training away from fighting

Discussion in 'Dog Training Forum' started by racerx520, Oct 16, 2008.

  1. racerx520

    racerx520 New Member

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    my dog (husky with possibly malamute mixed in) seems to be very aggressive towards other dogs, he wants to always prove his dominance and used to try to in the house until we were trained about what he was trying to do when he would jump on people...now whenever we walk and sees another dog (who would just be curious as to who he is) he'll try to fight the other dog...anyone have any tips to prevent this? i would really like to be able to walk him without being afraid of him fighting another dog, we learned that he doesnt like other dogs and hes extremely powerful with pulling (like the breed should be) and i would really like for no one inmy house to be afraid of him pulling when seeing another dog just to fight it.

    any input would be greatly appreciated.

    thank you
    brian
     
  2. lizzybeth727

    lizzybeth727 New Member

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    First of all, jumping on people is usually NOT a dominance behavior. In fact it's often a submissive behavior - friendly or submissive dogs will lick each other in the face, and many times dogs jumping are trying to lick your face.

    Plus dog aggression rarely translates to human aggression.

    I can't give you a whole lot of specific advice without actually seeing your dog reacting around other dogs. Many times friendly behavior looks like aggression if you're not a professional who deals with aggressive dogs. If it's friendly behavior, you can certainly teach your dog to act calmer; if it's aggressive behavior, you can certainly teach him to be more comfortable toward other dogs. But you cannot treat aggression and friendliness the same way, so I can't give you a whole lot of advice. I can say, though, you should read "Click to Calm" by Emma Parsons, it gives very clear and easy-to-follow advice about how to help dogs who are reactive.
     
  3. Tazwell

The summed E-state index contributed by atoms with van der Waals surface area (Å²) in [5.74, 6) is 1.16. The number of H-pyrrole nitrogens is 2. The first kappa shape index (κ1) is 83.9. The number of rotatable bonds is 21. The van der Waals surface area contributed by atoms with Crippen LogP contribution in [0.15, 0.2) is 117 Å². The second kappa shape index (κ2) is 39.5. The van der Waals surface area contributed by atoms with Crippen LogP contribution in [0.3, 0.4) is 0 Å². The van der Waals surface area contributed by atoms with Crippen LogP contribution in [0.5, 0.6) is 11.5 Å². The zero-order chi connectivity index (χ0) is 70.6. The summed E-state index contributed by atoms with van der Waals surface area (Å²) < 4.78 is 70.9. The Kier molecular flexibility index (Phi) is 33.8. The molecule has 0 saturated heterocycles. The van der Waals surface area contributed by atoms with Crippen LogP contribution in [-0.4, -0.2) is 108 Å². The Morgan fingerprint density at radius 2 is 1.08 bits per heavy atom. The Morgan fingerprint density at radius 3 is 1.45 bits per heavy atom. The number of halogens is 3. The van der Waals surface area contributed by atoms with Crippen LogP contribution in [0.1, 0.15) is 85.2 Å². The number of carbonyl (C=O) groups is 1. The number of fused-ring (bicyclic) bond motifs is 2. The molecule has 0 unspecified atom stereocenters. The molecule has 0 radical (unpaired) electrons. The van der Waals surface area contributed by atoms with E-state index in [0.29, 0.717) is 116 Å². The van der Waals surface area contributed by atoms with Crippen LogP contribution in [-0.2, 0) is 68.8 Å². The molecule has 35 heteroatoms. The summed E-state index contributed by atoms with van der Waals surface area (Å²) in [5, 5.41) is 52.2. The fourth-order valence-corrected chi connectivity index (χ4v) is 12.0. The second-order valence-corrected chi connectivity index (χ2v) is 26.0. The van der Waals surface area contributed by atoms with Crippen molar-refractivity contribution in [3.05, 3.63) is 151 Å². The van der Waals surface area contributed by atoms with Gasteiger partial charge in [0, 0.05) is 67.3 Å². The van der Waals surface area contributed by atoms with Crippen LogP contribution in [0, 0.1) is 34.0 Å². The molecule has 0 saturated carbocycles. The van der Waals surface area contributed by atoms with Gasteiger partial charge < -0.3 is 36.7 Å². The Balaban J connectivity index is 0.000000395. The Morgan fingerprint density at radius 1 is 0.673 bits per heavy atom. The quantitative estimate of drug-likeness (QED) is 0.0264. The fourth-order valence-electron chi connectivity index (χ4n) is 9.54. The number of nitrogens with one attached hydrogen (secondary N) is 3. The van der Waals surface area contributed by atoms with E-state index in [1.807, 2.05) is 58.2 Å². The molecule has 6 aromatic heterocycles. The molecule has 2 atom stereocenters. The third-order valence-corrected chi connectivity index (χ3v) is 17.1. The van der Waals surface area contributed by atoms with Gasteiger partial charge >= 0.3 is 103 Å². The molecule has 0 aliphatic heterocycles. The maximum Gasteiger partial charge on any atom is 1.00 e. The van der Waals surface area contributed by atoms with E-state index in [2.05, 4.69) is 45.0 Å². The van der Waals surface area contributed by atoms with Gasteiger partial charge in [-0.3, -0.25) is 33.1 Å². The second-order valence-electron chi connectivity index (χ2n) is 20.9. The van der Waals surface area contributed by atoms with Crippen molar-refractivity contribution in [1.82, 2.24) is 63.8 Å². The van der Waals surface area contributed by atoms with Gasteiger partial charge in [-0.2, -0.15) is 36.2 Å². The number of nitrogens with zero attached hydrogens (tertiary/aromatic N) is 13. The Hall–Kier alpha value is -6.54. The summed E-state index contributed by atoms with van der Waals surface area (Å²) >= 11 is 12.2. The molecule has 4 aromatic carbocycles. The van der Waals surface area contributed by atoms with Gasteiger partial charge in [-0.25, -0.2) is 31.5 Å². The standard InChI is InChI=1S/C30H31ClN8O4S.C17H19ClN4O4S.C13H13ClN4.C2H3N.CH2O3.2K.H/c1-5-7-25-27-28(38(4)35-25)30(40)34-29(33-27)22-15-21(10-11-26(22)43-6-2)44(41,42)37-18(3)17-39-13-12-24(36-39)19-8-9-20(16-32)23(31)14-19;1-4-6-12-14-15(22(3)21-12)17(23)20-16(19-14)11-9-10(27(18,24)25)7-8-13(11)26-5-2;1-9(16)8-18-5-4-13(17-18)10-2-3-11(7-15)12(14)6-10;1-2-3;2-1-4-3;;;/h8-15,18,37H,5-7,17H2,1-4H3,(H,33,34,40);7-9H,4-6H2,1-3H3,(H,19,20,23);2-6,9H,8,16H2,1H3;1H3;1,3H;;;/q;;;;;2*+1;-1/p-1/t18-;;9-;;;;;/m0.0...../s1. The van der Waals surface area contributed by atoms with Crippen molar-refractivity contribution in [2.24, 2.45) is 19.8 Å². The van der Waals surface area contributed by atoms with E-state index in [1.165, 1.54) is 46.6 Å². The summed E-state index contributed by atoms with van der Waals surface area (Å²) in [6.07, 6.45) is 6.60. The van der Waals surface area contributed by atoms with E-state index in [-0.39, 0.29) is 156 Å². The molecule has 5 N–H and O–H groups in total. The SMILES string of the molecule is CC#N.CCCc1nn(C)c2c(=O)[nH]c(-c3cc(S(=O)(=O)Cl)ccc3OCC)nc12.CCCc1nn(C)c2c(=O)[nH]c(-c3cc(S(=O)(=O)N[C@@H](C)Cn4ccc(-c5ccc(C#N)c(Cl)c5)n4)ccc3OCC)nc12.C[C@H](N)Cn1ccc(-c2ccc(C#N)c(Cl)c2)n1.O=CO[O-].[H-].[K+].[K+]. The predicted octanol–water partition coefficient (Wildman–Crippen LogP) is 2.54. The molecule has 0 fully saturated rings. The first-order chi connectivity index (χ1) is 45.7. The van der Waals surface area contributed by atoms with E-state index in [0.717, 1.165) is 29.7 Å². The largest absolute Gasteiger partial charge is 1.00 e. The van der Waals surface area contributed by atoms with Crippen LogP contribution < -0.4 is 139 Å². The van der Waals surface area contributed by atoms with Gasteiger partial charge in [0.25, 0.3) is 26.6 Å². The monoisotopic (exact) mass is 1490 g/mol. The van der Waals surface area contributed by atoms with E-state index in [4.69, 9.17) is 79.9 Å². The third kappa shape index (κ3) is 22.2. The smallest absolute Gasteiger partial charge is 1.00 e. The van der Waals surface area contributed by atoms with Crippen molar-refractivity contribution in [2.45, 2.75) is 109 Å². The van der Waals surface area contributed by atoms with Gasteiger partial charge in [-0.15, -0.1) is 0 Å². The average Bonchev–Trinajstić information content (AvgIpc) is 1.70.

Tazwell New Member

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    Huskies can be very vocal. If he's lunging and pulling and hollering at other dogs, it doesn't necessarily mean he's aggressive. My foster Sibe will "Growl" when we bring her best friend Bruno to visit.

    Has he ever had contact with another dog, especially recently? What happens when he meets another dog nose to nose, or off the leash? More importantly, has he ever actually bitten another dog?
     
  4. racerx520

    racerx520 New Member

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    well he has met a couple dogs so far, he seems to have gotten into a fight with another dog, i couldnt see it as playing by the way he had the other dog pinned on the ground, the other dog was not on a leash, my dog was, they met nose to nose and just jumped up on each other, they were biting and such, he actually had a puncture wound on his leg (my dog) so i dont think they were playing

    second time he met another dog, it was my uncles akita, they met trhough the glass of his jeep first, my dog licked the other dogs nose, but as soon as the akita was outside, my dog started growling, barking, and trying to jump all on top of my uncles akita
     
  5. pacopoe

    pacopoe New Member

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    I would contact a local trainer (interview a few to find one you like) and start taking him to basic multi-dog obedience classes. Make sure the trainer understands your issues and is willing to have you work at a distance initially, if your dog cannot behave while in close quarters.

    Remember, the goal is not to teach him how to "sit", but how to "sit around other dogs". The more he experiences positive, non-confrontational situations with other dogs he will begin to drop his dog-dog issues, but you need to control his experiences. No off leash dog parks, no nose-to-nose on-leash greetings, no play sessions with strange dogs until you have his basic manners under control and you feel confident he will succeed.

    Every positive experience he has will take you one step forward, every negative one will take you ten steps back, so it's your job to keep the positive count above the negative. ;)
     
  6. Angelique

    Angelique New Member

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    Aggressive behavior (especially) with a powerful breed is best helped by hands-on, eyes-on help from an experienced professional within the home. The dynamics and routine of the household, as well as all who interact with the dog within the household, need to be observed.

    You probably need to learn some leadership principles, body language skills, and dog handling in addition to getting some training and behavioral tips.

    Many professionals have their own "bomb-proof" helper dog who can help your dog learn through the helper dog's own stability.

    A parallel walking technique next to a calm dog, where your dog is taught to initially ignore other dogs and follow your direction, can work wonders. Face-to-face greetings should be avoided right now, IMO.
     
  7. racerx520

    racerx520 New Member